Posts Tagged ‘credit’

Car Buying: Military Edition

Thursday, April 17th, 2014

By Selena Garrison and Michael S. Gutter 

While there are many factors to be considered by anyone who is considering purchasing a vehicle, there are some special considerations that need to be made for service members. The bottom line is that a vehicle is a major investment, and military members and their families need to be armed with the right information before jumping into purchasing a vehicle.

Budget

First, you need to know how much car you can afford. Remember that when you purchase a vehicle, you need to calculate not only the cost of the vehicle, but also the cost of gas, registration, insurance, and maintenance. In addition, be sure not to negotiate based on the monthly payment. You want to get the best price possible on your new car, and if you negotiate based on how much you can afford to pay monthly, the dealer may just extend the terms of your learn, effectively lowering the monthly payment, but costing you a lot more in the long run.

Avoid Gimmicks

When shopping for a vehicle, military personal should be keenly aware of any gimmicks that may be geared toward them. Examples may include “special financing” with no or low credit (which will end up costing a lot more than necessary), praising military service to lower resistance to a sales pitch, and attempting to sell the individual more car than they can afford because they have “earned it.”

Credit

Generally speaking, most people take out a loan to purchase a vehicle. A huge factor affecting financing will be your credit score, so it is important to pull your credit report and see if there are any areas that may be negatively affecting your score. If you have little or poor credit, it is better to buy a less expensive, used car as a temporary solution instead of getting locked in to a high interest loan. This will give you time to improve your credit, save some money, and be able to purchase the car that you really want without paying way too much for it.

Negotiate

There are several factors involved in negotiating a good deal on a vehicle. First, shop for financing in advance and know what you can afford. Check with a local credit union or lender that specializes in military car buying and then compare the offers you receive with the offers the dealership puts forward. Next, do your research and compare prices in advance. Know what kind of car you want, how much it has been selling for in your area, and how much you are willing to pay for it. You can use websites such as www.kbb.com and www.edmunds.com to do your price shopping. Lastly, for the reasons that were mentioned earlier, do NOT negotiate based on monthly payment. In fact, do not even tell the salesperson how much you want to pay monthly.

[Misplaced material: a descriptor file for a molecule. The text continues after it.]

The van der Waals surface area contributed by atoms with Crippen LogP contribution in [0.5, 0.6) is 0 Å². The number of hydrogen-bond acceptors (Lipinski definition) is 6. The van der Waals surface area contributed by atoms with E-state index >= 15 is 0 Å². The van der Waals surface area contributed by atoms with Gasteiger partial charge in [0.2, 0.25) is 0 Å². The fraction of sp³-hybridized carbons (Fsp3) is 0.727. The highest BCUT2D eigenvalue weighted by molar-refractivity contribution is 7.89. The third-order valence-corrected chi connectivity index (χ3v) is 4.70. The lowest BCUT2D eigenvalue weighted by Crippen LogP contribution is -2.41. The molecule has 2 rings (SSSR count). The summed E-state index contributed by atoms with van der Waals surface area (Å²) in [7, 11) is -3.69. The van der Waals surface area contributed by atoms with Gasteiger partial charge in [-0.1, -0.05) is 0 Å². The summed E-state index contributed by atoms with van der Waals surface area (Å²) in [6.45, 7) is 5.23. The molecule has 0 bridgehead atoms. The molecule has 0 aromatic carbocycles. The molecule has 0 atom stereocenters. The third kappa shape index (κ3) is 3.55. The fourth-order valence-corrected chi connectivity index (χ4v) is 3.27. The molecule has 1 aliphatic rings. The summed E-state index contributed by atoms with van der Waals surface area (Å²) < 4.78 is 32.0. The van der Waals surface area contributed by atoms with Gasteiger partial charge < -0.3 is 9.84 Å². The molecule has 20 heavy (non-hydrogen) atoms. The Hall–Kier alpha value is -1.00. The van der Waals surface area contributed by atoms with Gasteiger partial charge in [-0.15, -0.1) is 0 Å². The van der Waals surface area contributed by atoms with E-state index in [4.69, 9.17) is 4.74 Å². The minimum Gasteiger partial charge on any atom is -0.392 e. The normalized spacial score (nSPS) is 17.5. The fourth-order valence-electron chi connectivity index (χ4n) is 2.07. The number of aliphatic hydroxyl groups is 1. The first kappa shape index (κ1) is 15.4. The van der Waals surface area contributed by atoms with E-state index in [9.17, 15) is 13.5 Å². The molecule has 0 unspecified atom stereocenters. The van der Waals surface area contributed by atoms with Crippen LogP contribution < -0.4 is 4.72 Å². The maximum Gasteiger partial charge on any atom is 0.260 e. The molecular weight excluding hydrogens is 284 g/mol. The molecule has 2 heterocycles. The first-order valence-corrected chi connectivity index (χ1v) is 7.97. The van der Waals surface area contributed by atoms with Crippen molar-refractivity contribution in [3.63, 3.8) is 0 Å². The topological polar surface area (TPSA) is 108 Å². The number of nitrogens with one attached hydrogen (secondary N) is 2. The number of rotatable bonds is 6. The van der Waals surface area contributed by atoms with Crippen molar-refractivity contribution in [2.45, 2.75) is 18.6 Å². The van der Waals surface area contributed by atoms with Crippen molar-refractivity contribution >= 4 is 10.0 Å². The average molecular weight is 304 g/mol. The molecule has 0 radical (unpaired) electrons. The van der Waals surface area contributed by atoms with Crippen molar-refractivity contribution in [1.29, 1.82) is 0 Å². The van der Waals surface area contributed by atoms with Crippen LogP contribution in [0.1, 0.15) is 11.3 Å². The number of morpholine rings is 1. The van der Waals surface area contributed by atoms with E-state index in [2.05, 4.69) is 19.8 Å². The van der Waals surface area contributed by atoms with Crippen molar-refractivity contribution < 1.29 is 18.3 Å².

Walk Away

Once you have driven the vehicle, negotiated a good deal, and secured financing, you are good to go, right? Wrong. Take a few hours or a night to make sure that this is what you really want to do. Too often, people get swept up in the excitement of purchasing a new car and end up in a situation that is damaging to them financially. Taking a step back and reviewing the decision you are making can only help you.

 Special Considerations

Military members have several additional issues that need to be considered when purchasing a vehicle. First, many military car-buyers are young, first time buyers with little experience managing finances or making big financial decisions. Remember that just because you have money doesn’t mean it needs to be spent on a car. Second, deployment can cause added financial stress and unique issues that can be difficult to resolve. Remember that being deployed does not mean that you do not have to make a car payment. It is important to designate someone to take care of these financial issues for you while you are away. Lastly, The Consumer Financial Protection Bureau recently opened the Office of Servicemembers Affairs (OSA). The OSA is an important tool to help you stay informed about your financial rights and to protect you from abusive practices.

This post was published on the Military Families Learning Network blog on April 17 2014.

Two Personal Finance Webinars Next Week!

Friday, June 14th, 2013

Join the Personal FinanceEducation2 team for a busy week starting Monday with Paying for Education Expenses and the GI Bill with speaker Drew Hill, Director of Veterans Affairs – Worldwide with Embry-Riddle Aeronautical University. Mr. Hill’s 90-minute presentation will cover the post 9/11 GI Bill and the Montgomery GI Bill. Topics to be covered include: eligibility, the application process, and transferability. This presentation in Part 2 in our Paying for College series. Review Part 1 here.